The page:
Naughty but nice

I like this idea, but especially the quote at the end:

Council chiefs have admitted they will be breaking the law by halting street cleaning in a Lothian town. But they have vowed to go-ahead with the tactic in a bid to shock the public into clearing up after themselves.
East Lothian Council will withdraw street sweeping services and allow rubbish to build up in Tranent from tomorrow. The council says if the scheme is successful, it will be introduced across East Lothian, in towns including Haddington, North Berwick and Dunbar. But the scheme is in breach of the Environmental Protection Act of 1990, which places a statutory duty on the council to keep the streets free from rubbish.

The council today admitted it was “being a bit naughty”.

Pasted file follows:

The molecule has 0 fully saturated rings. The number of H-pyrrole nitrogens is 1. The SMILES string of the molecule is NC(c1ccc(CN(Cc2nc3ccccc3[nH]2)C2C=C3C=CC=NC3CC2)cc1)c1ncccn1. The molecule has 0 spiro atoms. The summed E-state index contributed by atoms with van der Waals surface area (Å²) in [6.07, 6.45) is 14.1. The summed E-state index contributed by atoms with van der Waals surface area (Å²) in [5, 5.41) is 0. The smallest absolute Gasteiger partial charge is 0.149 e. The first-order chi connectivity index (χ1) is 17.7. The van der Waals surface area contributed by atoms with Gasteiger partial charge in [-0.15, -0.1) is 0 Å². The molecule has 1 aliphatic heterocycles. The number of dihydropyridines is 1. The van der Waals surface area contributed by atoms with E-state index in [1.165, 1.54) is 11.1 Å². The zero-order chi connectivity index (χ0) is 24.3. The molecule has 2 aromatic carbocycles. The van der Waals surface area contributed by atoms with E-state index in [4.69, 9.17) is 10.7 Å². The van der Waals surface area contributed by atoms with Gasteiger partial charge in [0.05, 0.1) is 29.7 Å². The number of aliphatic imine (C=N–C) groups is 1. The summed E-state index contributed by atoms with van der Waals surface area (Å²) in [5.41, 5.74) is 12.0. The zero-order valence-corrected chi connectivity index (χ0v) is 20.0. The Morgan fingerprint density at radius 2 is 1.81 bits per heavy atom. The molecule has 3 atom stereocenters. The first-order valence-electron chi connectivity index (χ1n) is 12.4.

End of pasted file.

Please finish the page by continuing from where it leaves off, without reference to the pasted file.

From today’s Scotsman (via kevan). Legal or not, I have to say I kinda like the idea, it just gets depressing seeing most urban streets or public transport at the end of the day, covered in litter and filthy as hell. More infruriating is the extreme casualness with which people litter these days, idly dropping anything without a second’s thought. Cunts. If the authorities withdrew the provision for litter sweeping in urban areas and channelled the spare money and workforce into better bin provision and more frequent collection (naturally, you would have to retain a small cleanup force for any genuine environmental emergencies where animal or human life was actually in danger), then the consequences of people’s actions would suddenly be much more apparent. You can see some problems immediately coming in (large increases in vermin for one) but these would be hopefully temporary. It might be tough going the first few weeks, but soon the seemingly endless miasma of chip wrappers, coke cans and chocolate wrappers that contaminates our cities would clear away once people realise what they’re actually doing. Here’s hoping East Lothian Council sticks to its guns.